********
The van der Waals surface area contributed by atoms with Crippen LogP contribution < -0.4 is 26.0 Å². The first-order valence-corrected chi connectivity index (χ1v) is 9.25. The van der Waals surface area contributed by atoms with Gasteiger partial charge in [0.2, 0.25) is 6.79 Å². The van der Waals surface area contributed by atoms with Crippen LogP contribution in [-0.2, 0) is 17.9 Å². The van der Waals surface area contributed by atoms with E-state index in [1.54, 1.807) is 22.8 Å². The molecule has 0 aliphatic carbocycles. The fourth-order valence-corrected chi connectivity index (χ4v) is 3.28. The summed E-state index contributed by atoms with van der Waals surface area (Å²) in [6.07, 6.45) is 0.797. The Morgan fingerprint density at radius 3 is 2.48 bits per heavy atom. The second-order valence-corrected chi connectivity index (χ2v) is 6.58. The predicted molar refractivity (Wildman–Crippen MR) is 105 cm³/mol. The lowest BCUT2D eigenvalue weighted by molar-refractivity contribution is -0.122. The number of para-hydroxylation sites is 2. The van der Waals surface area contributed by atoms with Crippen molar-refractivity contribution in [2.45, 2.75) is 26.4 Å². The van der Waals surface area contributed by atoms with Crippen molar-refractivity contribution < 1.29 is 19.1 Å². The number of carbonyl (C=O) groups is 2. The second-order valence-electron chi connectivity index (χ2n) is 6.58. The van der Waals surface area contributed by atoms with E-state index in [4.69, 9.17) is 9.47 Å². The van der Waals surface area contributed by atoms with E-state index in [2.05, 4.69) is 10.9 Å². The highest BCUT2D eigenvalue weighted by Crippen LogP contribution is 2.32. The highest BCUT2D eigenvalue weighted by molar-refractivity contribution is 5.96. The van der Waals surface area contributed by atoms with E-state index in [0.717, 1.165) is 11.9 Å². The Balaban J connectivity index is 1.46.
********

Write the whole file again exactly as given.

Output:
The van der Waals surface area contributed by atoms with Crippen LogP contribution < -0.4 is 26.0 Å². The first-order valence-corrected chi connectivity index (χ1v) is 9.25. The van der Waals surface area contributed by atoms with Gasteiger partial charge in [0.2, 0.25) is 6.79 Å². The van der Waals surface area contributed by atoms with Crippen LogP contribution in [-0.2, 0) is 17.9 Å². The van der Waals surface area contributed by atoms with E-state index in [1.54, 1.807) is 22.8 Å². The molecule has 0 aliphatic carbocycles. The fourth-order valence-corrected chi connectivity index (χ4v) is 3.28. The summed E-state index contributed by atoms with van der Waals surface area (Å²) in [6.07, 6.45) is 0.797. The Morgan fingerprint density at radius 3 is 2.48 bits per heavy atom. The second-order valence-corrected chi connectivity index (χ2v) is 6.58. The predicted molar refractivity (Wildman–Crippen MR) is 105 cm³/mol. The lowest BCUT2D eigenvalue weighted by molar-refractivity contribution is -0.122. The number of para-hydroxylation sites is 2. The van der Waals surface area contributed by atoms with Crippen molar-refractivity contribution in [2.45, 2.75) is 26.4 Å². The van der Waals surface area contributed by atoms with Crippen molar-refractivity contribution < 1.29 is 19.1 Å². The number of carbonyl (C=O) groups is 2. The second-order valence-electron chi connectivity index (χ2n) is 6.58. The van der Waals surface area contributed by atoms with E-state index in [4.69, 9.17) is 9.47 Å². The van der Waals surface area contributed by atoms with E-state index in [2.05, 4.69) is 10.9 Å². The highest BCUT2D eigenvalue weighted by Crippen LogP contribution is 2.32. The highest BCUT2D eigenvalue weighted by molar-refractivity contribution is 5.96. The van der Waals surface area contributed by atoms with E-state index in [0.717, 1.165) is 11.9 Å². The Balaban J connectivity index is 1.46.